Photo by Shaheen Peer
Tushar is a theatre maker, actor, and teaching artist.
He has a Bachelor's in Mass Media from Mumbai University,
a degree in Acting and Theatre Making from Drama School Mumbai and an MFA in Ensemble Based Physical Theatre from the Dell'Arte International School of Physical Theatre in Blue Lake, California.
From 2017-19, he worked at Dell’Arte as an Instructor (co-teaching games and sports, and the adaptation project) and Marketing Director, and was part of the Dell’Arte Company. He conceived, directed, and was one of the performers of the recurring annual event Stories in the Tent, a free-of-cost immersive night of storytelling that brought to life stories written by members of the community. He was also a mainstay at Dell’Arte’s cabarets, often as an MC.
In 2018, he co-founded the Otherland Theatre Ensemble with whom he has since created and performed two original shows: Eli and The Bear which toured to the California State Summer School for the Arts in L.A. in early 2018, and Forgive us, Gustavito; which won “Best of Fringe” at the Charm City Fringe Festival in Baltimore later that year.
From 2020 - 2022, he taught at the Drama School Mumbai as Faculty and Associate Course Leader, and was a Facilitator with the Non-Profit Paani Foundation where he conducted workshops for primary school students about water conservation and climate change.
Tushar is currently based in Boston where he is an Assistant Professor in the Performing Arts Department at Emerson College. His current preoccupations include a dark comedy about an insect, dystopian worlds, and the story of a superhero who doesn’t fight.
At the outset, I admit that I do not have all the answers. I reject the age-old Indian tradition of “guru-shishya” or, in the West, the genius teacher and their disciples.
And so, I extend an invitation to the class to quest together while recognizing and addressing the inherent hierarchies and power dynamics present in the room. It is my responsibility to articulate to the class how I choose to wield authority and the avenues available to them to consistently be in dialogue with me about our work together*. Together we articulate the class’ brave space agreements so that we have the opportunity to engage with each other in the classroom using consent-based best practices. It is my hope that in beginning our work this way, we set a precedent for being able to define how we can bring our best selves to our creative practices, and do it in a way that acknowledges every voice in the room.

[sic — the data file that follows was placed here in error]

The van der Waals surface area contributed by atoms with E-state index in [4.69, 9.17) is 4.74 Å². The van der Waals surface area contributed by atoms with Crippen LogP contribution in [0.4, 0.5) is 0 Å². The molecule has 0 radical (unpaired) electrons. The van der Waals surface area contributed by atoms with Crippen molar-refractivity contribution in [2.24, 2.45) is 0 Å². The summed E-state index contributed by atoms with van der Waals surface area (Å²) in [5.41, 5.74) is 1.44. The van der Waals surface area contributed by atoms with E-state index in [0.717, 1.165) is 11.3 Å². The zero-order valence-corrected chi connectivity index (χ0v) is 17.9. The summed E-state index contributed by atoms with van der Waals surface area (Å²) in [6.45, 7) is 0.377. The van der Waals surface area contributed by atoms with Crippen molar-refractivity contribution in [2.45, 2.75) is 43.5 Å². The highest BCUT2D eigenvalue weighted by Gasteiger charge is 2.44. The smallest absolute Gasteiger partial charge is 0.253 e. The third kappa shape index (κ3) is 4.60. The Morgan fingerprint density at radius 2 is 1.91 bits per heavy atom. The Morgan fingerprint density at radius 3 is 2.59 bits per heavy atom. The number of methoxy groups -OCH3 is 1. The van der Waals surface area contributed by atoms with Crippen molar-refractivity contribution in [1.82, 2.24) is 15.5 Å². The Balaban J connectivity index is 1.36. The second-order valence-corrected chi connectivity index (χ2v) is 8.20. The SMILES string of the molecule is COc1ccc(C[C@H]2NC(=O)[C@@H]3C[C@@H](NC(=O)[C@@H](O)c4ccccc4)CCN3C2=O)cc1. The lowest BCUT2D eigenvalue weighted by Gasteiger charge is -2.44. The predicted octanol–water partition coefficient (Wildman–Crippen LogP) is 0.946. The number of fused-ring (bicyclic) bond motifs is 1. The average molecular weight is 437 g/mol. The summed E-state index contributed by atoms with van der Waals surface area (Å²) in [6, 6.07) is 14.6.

Over the last few years, my creative research in theatre classrooms, rehearsal rooms, and performance spaces has been inexorably linked to my interest in the relationships we have with the environment and my work addressing and responding to climate change.
In her book, Braiding Sweetgrass, Dr. Robin Wall Kimmerer describes the idea of “restoryation,” the act of telling stories that highlight the fact that humans and the natural world can indeed co-exist in harmony, and have a long history of doing so.
It proposes a shift in gaze.
My teaching philosophy is inspired by this idea. While teaching games, movement, ensemble dynamics, and character development, I propose to the class an adoption of an external gaze. Existing in the second circle*, seeing the world around us (our environment) and seeing each other (the ensemble).
The objective of engaging in this kind of work isn’t to produce athletes but to train actors to be aware of their bodies (in isolation, and with others), to be present in the moment, to play, and to be available and responsive. We are working with “athletes of the heart”* to be able to see the world and each other with a renewed sense of awe. To quote late performance artist Takuzo Kubikukuri, “to see as if you were seeing for the first and last time.”
When we practice this way of seeing, and this way of being, we allow ourselves the possibility of gazing inwards with as much curiosity, wonder, and love. This, I believe, is the first step towards becoming a transformative actor.
By fostering a culture of discovery, the students learn to see for themselves rather than seek approval from an authority figure. My work is also to celebrate the discoveries of the group and the individual, and to instill a culture of celebrating the self. Through our work together, students must feel a sense of ownership about what they discover, and must not turn back to me to validate their work or their worth. I believe this is a small but significant step in countering a culture that insists that validation must be bestowed upon us by another. We are training artists who must be self-possessed and must believe in themselves and their stories. This practice begins in our classroom.
How do we make sense of a rapidly changing world? I believe we do this much like we did in the beginning: Around a bonfire (metaphorical in case a literal one isn’t always available), embodying the ‘other’ that is different from us, yet brings us closer to understanding ourselves. We are interested in embodying the spirit of the other, while investing in physical movement that inspires us, and stillness that moves us.
All of that being said, I accept that nothing is set in stone. Ideas and beliefs are subject to change and must be challenged with compassion. “The light of any poet is contradiction. I haven’t tried to force my position on anyone -- that would be unworthy of poetry.”*
Photo by Becca Finney
Photo by Joan Schirle
Photo by Robi Arce
* Inspired by the work of Dr. Sylvia Spears.
* From Patsy Rodenburg’s 3 Circles of Energy.
* Antonin Artaud, The Theatre and Its Double.
* Federico Garcia Lorca, The Irresistible Beauty of All Things.